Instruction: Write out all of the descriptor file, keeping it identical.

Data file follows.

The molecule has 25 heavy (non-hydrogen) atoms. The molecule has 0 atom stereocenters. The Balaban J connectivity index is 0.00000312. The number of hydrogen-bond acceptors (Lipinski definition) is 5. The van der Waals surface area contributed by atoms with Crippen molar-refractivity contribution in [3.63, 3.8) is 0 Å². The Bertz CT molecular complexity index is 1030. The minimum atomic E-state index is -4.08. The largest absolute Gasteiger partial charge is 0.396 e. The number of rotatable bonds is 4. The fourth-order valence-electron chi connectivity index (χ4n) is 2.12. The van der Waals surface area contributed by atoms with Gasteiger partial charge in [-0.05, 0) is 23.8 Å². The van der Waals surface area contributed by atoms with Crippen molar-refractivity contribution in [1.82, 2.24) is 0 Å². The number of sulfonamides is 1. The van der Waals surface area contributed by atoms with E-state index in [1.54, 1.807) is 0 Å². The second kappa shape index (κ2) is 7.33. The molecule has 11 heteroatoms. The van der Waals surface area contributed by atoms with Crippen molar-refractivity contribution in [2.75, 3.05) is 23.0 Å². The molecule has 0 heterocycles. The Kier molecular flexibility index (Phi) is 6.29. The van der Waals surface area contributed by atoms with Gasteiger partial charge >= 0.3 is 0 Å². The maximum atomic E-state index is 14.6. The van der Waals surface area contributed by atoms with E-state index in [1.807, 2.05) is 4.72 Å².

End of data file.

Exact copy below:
The molecule has 25 heavy (non-hydrogen) atoms. The molecule has 0 atom stereocenters. The Balaban J connectivity index is 0.00000312. The number of hydrogen-bond acceptors (Lipinski definition) is 5. The van der Waals surface area contributed by atoms with Crippen molar-refractivity contribution in [3.63, 3.8) is 0 Å². The Bertz CT molecular complexity index is 1030. The minimum atomic E-state index is -4.08. The largest absolute Gasteiger partial charge is 0.396 e. The number of rotatable bonds is 4. The fourth-order valence-electron chi connectivity index (χ4n) is 2.12. The van der Waals surface area contributed by atoms with Gasteiger partial charge in [-0.05, 0) is 23.8 Å². The van der Waals surface area contributed by atoms with Crippen molar-refractivity contribution in [1.82, 2.24) is 0 Å². The number of sulfonamides is 1. The van der Waals surface area contributed by atoms with E-state index in [1.54, 1.807) is 0 Å². The second kappa shape index (κ2) is 7.33. The molecule has 11 heteroatoms. The van der Waals surface area contributed by atoms with Crippen molar-refractivity contribution in [2.75, 3.05) is 23.0 Å². The molecule has 0 heterocycles. The Kier molecular flexibility index (Phi) is 6.29. The van der Waals surface area contributed by atoms with Gasteiger partial charge >= 0.3 is 0 Å². The maximum atomic E-state index is 14.6. The van der Waals surface area contributed by atoms with E-state index in [1.807, 2.05) is 4.72 Å².